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New Zealand’s prime minister asked Trump to do this one thing after the mosque attack — but he completely failed

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New Zealand Prime Minister Jacinda Ardern spoke with President Donald Trump on Friday in the wake of the horrific attack at two mosques in Christchurch that is believed to have killed 49 people.

In recounting her conversation with Trump, she said: “He very much wished for his condolences to be passed on to New Zealand.”

She continued: “He asked what support the U.S. could provide. My message was sympathy and love for all Muslim communities.” When asked what his response was, she said, “He acknowledged that and agreed.”

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But despite agreeing to the request on the phone, Trump didn’t follow through. When Trump held a public event on Friday in the Oval Office and addressed the devastating attack, he was seemingly unable to share the “love” and “sympathy” for all Muslim communities that Ardern had requested.

In his statement about the attack, he expressed sorrow for New Zealand without mentioning Muslims directly at all:

His earlier comments had also omitted any mention of Islam, Muslims, Islamophobia, or the white nationalist bigotry that inspired the attack. On Twitter, he continued to direct his concern specifically to New Zealand — even saying “We love you New Zealand!” — without honoring Ardern’s simple request of reaching out to Muslims in particular.

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It may seem like a quibble, but Ardern’s request was quite direct, and Trump actually seems to be bending over backward to avoid expressing sympathy for Muslims. There’s a pernicious logic behind this choice: For Trump, Muslims are the aggressors, not victims. He spent his entire presidential campaign and much of his presidency. spreading disinformation and bigotry about Muslims, and to acknowledge that they too can be victims — and victims of a white supremacist ideology that he embraces — would undermine the rationale for his rise to the presidency. He’s even made policy based on this hateful campaign against Muslims.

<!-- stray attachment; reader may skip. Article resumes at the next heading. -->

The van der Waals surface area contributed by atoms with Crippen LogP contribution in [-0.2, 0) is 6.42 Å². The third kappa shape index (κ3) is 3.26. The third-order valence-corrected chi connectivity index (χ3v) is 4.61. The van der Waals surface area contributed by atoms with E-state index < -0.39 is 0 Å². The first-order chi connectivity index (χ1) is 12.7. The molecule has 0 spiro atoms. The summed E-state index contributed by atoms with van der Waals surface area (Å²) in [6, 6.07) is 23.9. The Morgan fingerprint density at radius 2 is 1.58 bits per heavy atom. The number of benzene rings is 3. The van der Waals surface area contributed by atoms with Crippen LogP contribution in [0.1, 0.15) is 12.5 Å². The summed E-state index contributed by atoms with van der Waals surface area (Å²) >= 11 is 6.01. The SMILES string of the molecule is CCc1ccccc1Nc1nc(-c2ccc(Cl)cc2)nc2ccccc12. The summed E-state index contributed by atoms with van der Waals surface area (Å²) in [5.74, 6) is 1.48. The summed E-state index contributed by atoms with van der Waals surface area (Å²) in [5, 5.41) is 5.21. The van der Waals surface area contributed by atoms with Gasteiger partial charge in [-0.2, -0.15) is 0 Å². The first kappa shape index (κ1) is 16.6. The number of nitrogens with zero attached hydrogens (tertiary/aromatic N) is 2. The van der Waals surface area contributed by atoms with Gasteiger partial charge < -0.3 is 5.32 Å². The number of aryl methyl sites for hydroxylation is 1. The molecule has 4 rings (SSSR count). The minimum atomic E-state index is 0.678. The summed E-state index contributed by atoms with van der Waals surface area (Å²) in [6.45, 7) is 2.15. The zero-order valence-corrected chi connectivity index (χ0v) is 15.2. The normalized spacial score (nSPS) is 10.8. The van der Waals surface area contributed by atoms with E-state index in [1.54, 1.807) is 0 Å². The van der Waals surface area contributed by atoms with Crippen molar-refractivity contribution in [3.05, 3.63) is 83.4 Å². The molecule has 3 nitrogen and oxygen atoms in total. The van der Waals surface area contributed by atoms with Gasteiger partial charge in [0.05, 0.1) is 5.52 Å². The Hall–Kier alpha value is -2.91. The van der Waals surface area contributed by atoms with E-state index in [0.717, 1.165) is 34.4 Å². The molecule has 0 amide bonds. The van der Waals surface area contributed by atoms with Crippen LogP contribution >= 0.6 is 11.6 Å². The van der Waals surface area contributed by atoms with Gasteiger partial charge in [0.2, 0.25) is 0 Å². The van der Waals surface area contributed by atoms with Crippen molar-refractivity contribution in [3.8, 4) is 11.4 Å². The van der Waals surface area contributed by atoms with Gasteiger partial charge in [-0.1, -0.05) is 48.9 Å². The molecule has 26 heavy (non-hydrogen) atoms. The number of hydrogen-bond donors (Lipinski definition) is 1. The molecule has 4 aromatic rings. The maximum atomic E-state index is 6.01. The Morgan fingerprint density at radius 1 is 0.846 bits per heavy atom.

But this rhetorical choice is dangerous. It sends a clear signal of approval to bigots like the perpetrators of the heinous terrorist act in Christchurch. And for the less extremist among Trump’s supporters, it gives them license to disregard to dangers of Islamophobia.

And when Trump continued in the press event to celebrate his national emergency declaration that continues to stoke unnecessary fears about the border — fears which he has repeatedly tried to tie, erroneously, to threats from Muslim terrorists — he continued to fan the flames of white supremacy and anti-immigrant hostility. He even invoked the hateful language of an “invasion” at the border during the event — the exact word the suspect in the Christchurch attacked is believed to have used to describe his fear of Muslim immigrant

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2020 Election

Joe Biden to air first general-election TV ads in Texas as polls show increasingly close race against President Donald Trump

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Joe Biden is launching his first general-election TV ads in Texas as a growing number of polls show a close presidential race here.

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Restaurant owner kicks out ‘crazy’ Trump supporter who flashed a gun at employee who asked him to wear a mask

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A supporter of President Donald Trump was recently kicked out of a barbecue joint in Kansas after he flashed a gun at an employee who asked him to wear a face mask.

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2020 Election

In Trump’s ‘murder the messenger’ White House ‘it’s survival of the morally sickest’: conservative

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In his column for the Daily Beast, conservative -- and former Republican -- Matt Lewis explained that Donald Trump's decision to turn on Dr. Anthony Fauci is yet another example of his habit of destroying advisers who don't tell him what he wants to hear which is why and, in this case, more Americans are going to die in the coronavirus pandemic.

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